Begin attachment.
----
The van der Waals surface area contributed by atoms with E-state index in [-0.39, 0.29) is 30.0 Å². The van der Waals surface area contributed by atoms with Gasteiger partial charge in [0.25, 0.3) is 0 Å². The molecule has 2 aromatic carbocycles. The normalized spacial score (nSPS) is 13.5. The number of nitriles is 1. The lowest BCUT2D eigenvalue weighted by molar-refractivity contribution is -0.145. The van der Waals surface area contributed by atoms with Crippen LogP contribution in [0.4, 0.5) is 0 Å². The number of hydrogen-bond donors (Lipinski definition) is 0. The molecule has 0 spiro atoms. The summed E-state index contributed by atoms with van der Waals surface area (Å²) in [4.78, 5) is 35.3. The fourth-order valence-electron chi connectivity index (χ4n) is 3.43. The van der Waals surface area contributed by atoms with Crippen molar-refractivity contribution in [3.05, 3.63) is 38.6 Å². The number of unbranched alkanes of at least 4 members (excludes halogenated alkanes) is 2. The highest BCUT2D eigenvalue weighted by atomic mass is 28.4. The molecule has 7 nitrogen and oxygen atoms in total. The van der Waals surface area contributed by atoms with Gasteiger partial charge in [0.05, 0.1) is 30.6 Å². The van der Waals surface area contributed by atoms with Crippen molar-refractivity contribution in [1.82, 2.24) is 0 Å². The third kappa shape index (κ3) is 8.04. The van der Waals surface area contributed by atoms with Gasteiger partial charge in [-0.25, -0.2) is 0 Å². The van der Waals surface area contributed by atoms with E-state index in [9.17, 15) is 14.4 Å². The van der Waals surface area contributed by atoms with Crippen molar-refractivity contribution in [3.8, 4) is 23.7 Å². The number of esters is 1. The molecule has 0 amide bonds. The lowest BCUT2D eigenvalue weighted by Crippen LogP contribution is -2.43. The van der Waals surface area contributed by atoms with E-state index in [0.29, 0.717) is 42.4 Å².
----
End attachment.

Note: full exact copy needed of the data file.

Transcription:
The van der Waals surface area contributed by atoms with E-state index in [-0.39, 0.29) is 30.0 Å². The van der Waals surface area contributed by atoms with Gasteiger partial charge in [0.25, 0.3) is 0 Å². The molecule has 2 aromatic carbocycles. The normalized spacial score (nSPS) is 13.5. The number of nitriles is 1. The lowest BCUT2D eigenvalue weighted by molar-refractivity contribution is -0.145. The van der Waals surface area contributed by atoms with Crippen LogP contribution in [0.4, 0.5) is 0 Å². The number of hydrogen-bond donors (Lipinski definition) is 0. The molecule has 0 spiro atoms. The summed E-state index contributed by atoms with van der Waals surface area (Å²) in [4.78, 5) is 35.3. The fourth-order valence-electron chi connectivity index (χ4n) is 3.43. The van der Waals surface area contributed by atoms with Crippen molar-refractivity contribution in [3.05, 3.63) is 38.6 Å². The number of unbranched alkanes of at least 4 members (excludes halogenated alkanes) is 2. The highest BCUT2D eigenvalue weighted by atomic mass is 28.4. The molecule has 7 nitrogen and oxygen atoms in total. The van der Waals surface area contributed by atoms with Gasteiger partial charge in [0.05, 0.1) is 30.6 Å². The van der Waals surface area contributed by atoms with Crippen molar-refractivity contribution in [1.82, 2.24) is 0 Å². The third kappa shape index (κ3) is 8.04. The van der Waals surface area contributed by atoms with Gasteiger partial charge in [-0.25, -0.2) is 0 Å². The van der Waals surface area contributed by atoms with E-state index in [9.17, 15) is 14.4 Å². The van der Waals surface area contributed by atoms with Crippen molar-refractivity contribution in [3.8, 4) is 23.7 Å². The number of esters is 1. The molecule has 0 amide bonds. The lowest BCUT2D eigenvalue weighted by Crippen LogP contribution is -2.43. The van der Waals surface area contributed by atoms with E-state index in [0.29, 0.717) is 42.4 Å².